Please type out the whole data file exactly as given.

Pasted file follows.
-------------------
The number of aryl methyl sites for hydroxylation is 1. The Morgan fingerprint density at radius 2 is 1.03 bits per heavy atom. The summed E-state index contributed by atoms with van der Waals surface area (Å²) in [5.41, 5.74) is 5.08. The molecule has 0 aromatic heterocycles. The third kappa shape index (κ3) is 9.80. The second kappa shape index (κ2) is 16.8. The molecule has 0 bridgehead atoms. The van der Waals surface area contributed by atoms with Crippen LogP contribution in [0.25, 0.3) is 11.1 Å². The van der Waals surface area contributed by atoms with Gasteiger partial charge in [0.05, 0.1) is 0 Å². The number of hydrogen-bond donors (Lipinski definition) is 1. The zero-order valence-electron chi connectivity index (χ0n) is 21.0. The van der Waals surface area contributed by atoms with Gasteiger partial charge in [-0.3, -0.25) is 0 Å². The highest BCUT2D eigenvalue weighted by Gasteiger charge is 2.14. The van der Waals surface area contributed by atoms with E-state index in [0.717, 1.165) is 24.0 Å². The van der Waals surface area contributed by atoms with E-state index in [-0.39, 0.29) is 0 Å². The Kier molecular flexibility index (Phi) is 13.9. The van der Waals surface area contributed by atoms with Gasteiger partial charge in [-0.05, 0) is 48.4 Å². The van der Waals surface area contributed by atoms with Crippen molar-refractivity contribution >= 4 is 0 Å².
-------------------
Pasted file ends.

The number of aryl methyl sites for hydroxylation is 1. The Morgan fingerprint density at radius 2 is 1.03 bits per heavy atom. The summed E-state index contributed by atoms with van der Waals surface area (Å²) in [5.41, 5.74) is 5.08. The molecule has 0 aromatic heterocycles. The third kappa shape index (κ3) is 9.80. The second kappa shape index (κ2) is 16.8. The molecule has 0 bridgehead atoms. The van der Waals surface area contributed by atoms with Crippen LogP contribution in [0.25, 0.3) is 11.1 Å². The van der Waals surface area contributed by atoms with Gasteiger partial charge in [0.05, 0.1) is 0 Å². The number of hydrogen-bond donors (Lipinski definition) is 1. The zero-order valence-electron chi connectivity index (χ0n) is 21.0. The van der Waals surface area contributed by atoms with Gasteiger partial charge in [-0.3, -0.25) is 0 Å². The highest BCUT2D eigenvalue weighted by Gasteiger charge is 2.14. The van der Waals surface area contributed by atoms with E-state index in [0.717, 1.165) is 24.0 Å². The van der Waals surface area contributed by atoms with E-state index in [-0.39, 0.29) is 0 Å². The Kier molecular flexibility index (Phi) is 13.9. The van der Waals surface area contributed by atoms with Gasteiger partial charge in [-0.05, 0) is 48.4 Å². The van der Waals surface area contributed by atoms with Crippen molar-refractivity contribution >= 4 is 0 Å².